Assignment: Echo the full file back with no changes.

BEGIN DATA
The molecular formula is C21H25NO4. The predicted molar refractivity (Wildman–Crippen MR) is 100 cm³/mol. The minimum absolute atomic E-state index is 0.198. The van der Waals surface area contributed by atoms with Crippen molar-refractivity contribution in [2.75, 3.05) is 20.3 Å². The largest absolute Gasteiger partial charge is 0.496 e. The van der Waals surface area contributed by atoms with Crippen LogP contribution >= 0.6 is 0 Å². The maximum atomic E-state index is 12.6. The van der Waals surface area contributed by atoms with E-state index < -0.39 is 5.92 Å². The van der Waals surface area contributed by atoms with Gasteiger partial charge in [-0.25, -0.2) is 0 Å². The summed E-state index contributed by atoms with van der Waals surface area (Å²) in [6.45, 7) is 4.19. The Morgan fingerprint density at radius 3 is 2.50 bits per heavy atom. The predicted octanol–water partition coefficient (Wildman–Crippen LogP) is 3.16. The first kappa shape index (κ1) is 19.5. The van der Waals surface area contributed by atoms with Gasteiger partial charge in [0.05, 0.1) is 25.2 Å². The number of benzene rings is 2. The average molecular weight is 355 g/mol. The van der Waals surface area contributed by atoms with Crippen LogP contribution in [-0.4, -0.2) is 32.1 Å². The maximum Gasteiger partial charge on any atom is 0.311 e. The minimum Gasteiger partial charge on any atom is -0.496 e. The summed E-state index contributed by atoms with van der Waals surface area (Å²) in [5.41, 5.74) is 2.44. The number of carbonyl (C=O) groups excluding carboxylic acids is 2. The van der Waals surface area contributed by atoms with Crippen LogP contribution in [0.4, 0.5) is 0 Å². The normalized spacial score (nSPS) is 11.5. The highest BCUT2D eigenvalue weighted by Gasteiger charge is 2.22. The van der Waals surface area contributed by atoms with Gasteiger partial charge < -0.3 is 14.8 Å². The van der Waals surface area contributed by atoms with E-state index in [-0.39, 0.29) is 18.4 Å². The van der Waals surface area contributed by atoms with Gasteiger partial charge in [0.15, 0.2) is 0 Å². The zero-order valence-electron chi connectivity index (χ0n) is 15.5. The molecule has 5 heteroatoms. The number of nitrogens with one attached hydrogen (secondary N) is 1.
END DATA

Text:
The molecular formula is C21H25NO4. The predicted molar refractivity (Wildman–Crippen MR) is 100 cm³/mol. The minimum absolute atomic E-state index is 0.198. The van der Waals surface area contributed by atoms with Crippen molar-refractivity contribution in [2.75, 3.05) is 20.3 Å². The largest absolute Gasteiger partial charge is 0.496 e. The van der Waals surface area contributed by atoms with Crippen LogP contribution >= 0.6 is 0 Å². The maximum atomic E-state index is 12.6. The van der Waals surface area contributed by atoms with E-state index < -0.39 is 5.92 Å². The van der Waals surface area contributed by atoms with Gasteiger partial charge in [-0.25, -0.2) is 0 Å². The summed E-state index contributed by atoms with van der Waals surface area (Å²) in [6.45, 7) is 4.19. The Morgan fingerprint density at radius 3 is 2.50 bits per heavy atom. The predicted octanol–water partition coefficient (Wildman–Crippen LogP) is 3.16. The first kappa shape index (κ1) is 19.5. The van der Waals surface area contributed by atoms with Gasteiger partial charge in [0.05, 0.1) is 25.2 Å². The number of benzene rings is 2. The average molecular weight is 355 g/mol. The van der Waals surface area contributed by atoms with Crippen LogP contribution in [-0.4, -0.2) is 32.1 Å². The maximum Gasteiger partial charge on any atom is 0.311 e. The minimum Gasteiger partial charge on any atom is -0.496 e. The summed E-state index contributed by atoms with van der Waals surface area (Å²) in [5.41, 5.74) is 2.44. The number of carbonyl (C=O) groups excluding carboxylic acids is 2. The van der Waals surface area contributed by atoms with Crippen LogP contribution in [0.4, 0.5) is 0 Å². The normalized spacial score (nSPS) is 11.5. The highest BCUT2D eigenvalue weighted by Gasteiger charge is 2.22. The van der Waals surface area contributed by atoms with Gasteiger partial charge < -0.3 is 14.8 Å². The van der Waals surface area contributed by atoms with E-state index in [-0.39, 0.29) is 18.4 Å². The van der Waals surface area contributed by atoms with Gasteiger partial charge in [0.15, 0.2) is 0 Å². The zero-order valence-electron chi connectivity index (χ0n) is 15.5. The molecule has 5 heteroatoms. The number of nitrogens with one attached hydrogen (secondary N) is 1.